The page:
REVIEW: Foul is Fair by Hannah Capin Was A Modern Macbeth. What Did I Think Of I It?
Hello Fellow Readerholics,
I read ‘Foul Is Fair’ about a week ago and it took me about a week to recover from it. It’s a modern Macbeth retelling which is actually super helpful as I’m doing the original Macbeth in English right now. I’m posting a fair bit at the moment because I feel as if I may or may not have neglected my duties here but it’s all good.
NO SPOILERS (as always), trigger warning for rape/sexual assault, extreme violence
Elle and her friends Mads, Jenny, and Summer rule their glittering LA circle. Untouchable, they have the kind of power other girls only dream of. Every party is theirs and the world is at their feet. Until the night of Elle’s sweet sixteen, when they crash a St. Andrew’s Prep party. The night the golden boys choose Elle as their next target.
They picked the wrong girl.
Sworn to vengeance, Elle transfers to St. Andrew’s. She plots to destroy each boy, one by one. She’ll take their power, their lives, and their control of the prep school’s hierarchy. And she and her coven have the perfect way in: a boy named Mack, whose ambition could turn deadly.
Foul is Fair is a bloody, thrilling revenge fantasy for the girls who have had enough. Golden boys beware: something wicked this way comes.
This book was a lot. It was a very intense and dark read but I found myself really enjoying it for the most part. It does talk about sexual assault but it I didn’t find that anything was described in vivid detail so I feel like most people would be able to handle it.
If anyone here has read Macbeth, you would know that there is a lot of murder. This book, like Macbeth, has a lot of violent, fairly gruesome murder that I obviously do not condone. Normally, I would be a bit apprehensive about recommending a book where the protagonist (who you’re supposed to root for) is a violent murderer but this book isn’t about killing. It’s about young women taking back their power and it is highly unrealistic. Nobody actually acts like that (irl) so I don’t find any problem with the nature of the crimes.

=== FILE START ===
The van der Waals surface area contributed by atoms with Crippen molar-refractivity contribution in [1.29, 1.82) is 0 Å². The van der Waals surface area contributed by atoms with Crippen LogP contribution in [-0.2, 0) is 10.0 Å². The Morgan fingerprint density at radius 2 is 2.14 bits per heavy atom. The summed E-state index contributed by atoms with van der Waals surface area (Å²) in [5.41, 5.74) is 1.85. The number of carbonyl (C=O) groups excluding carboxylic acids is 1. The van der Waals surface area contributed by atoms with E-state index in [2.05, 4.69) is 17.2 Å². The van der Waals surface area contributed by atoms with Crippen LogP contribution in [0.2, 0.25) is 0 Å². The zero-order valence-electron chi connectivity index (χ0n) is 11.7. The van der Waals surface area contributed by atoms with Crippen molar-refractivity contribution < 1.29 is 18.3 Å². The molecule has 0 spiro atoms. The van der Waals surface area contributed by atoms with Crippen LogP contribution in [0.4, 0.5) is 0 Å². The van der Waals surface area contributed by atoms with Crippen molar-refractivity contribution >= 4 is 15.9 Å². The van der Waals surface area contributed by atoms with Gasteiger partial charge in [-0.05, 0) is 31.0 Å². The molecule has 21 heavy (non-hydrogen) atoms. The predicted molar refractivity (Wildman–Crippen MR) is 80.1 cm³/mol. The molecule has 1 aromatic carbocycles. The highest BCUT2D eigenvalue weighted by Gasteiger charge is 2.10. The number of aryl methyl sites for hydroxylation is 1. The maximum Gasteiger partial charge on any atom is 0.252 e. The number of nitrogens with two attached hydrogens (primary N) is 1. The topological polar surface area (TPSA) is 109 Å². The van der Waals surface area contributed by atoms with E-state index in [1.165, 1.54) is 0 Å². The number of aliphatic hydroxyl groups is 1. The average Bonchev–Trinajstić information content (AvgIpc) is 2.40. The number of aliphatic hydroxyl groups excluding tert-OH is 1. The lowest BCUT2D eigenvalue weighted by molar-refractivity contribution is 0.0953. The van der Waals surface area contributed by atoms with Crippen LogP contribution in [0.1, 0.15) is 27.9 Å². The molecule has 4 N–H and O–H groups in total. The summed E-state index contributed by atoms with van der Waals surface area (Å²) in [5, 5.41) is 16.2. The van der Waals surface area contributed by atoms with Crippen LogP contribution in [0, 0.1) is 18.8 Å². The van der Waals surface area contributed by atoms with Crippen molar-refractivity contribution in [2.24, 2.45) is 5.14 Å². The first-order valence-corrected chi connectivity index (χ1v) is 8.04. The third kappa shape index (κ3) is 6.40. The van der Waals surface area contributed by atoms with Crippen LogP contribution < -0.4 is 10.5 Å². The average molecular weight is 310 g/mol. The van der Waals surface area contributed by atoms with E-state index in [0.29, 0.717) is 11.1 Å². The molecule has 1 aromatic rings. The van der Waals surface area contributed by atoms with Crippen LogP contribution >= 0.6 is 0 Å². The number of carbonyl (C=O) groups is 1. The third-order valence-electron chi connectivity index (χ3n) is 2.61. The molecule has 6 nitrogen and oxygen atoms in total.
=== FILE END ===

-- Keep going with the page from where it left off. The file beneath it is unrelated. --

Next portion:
I did find Jade a bit difficult to read at times because the way she talks just annoyed me at times. A lot of it is because NOBODY TALKS/ACTS LIKE THAT. I found her hard to relate to because of how different her personality is from anyone I’ve ever interacted with but I think, in a funny way, it worked. If she acted like a normal, real person her behaviour would be so much more concerning but because she was almost a caricature of a person it made her behaviour easier to swallow.
This book has a lot of themes of power, particularly power imbalance. Obviously, there is a major power imbalance when Elle/Jade is sexually assaulted but it also talks a lot about power imbalances within high school social hierarchies. A really big part of Jade’s plan is to become the most powerful, popular girl at St Andrew’s and it’s also how she convinces Mack to take on the role of Macbeth in this instance. She convinces him that power is his right and that there is only one way to take it (murder). I think that the reason Jade was so focussed on being this almighty, powerful person is due to her trauma and her fear of going back to a time when she was so weak.
The relationships in this book are absolutely fascinating. As people start dying, the dynamics of the St Andrew’s group shifts so drastically. Nobody trusts each other as they don’t know who is doing the killing. People are fearful and we see that so clearly in this book when people begin to crack. I think this aspect of the book was written insanely well as you see people slowly beginning to break as they fear a betrayal from the people they trust the most, their friends.
Jade’s friendship group (outside of St Andrew’s) is also super interesting. On the outside, they’re all really tight knit and trusting of each other but I often got the vibe that they didn’t entirely trust each other either. There are moments when the group interacts that everything just felt so tense and that tension built more and more towards the end. I didn’t have particularly strong feelings about any of her friends but the way Jade talks about Mads (her closest friend in the group) is so pure and trusting and I just adore it.
If you’ve read Macbeth you’ll know that in the end he dies. Now that doesn’t happen here but it still isn’t a necessarily happy ending. The ending gives Jade quite a glum outlook but all previous tension in the book is gone, because even though it wasn’t a happy end Jade still found her peace and I thought that was really important.
Overall, I liked this book a lot. I found the themes and relationships to be really interesting and I’m quite glad it was unrealistic. I rate it a 3.7/5.
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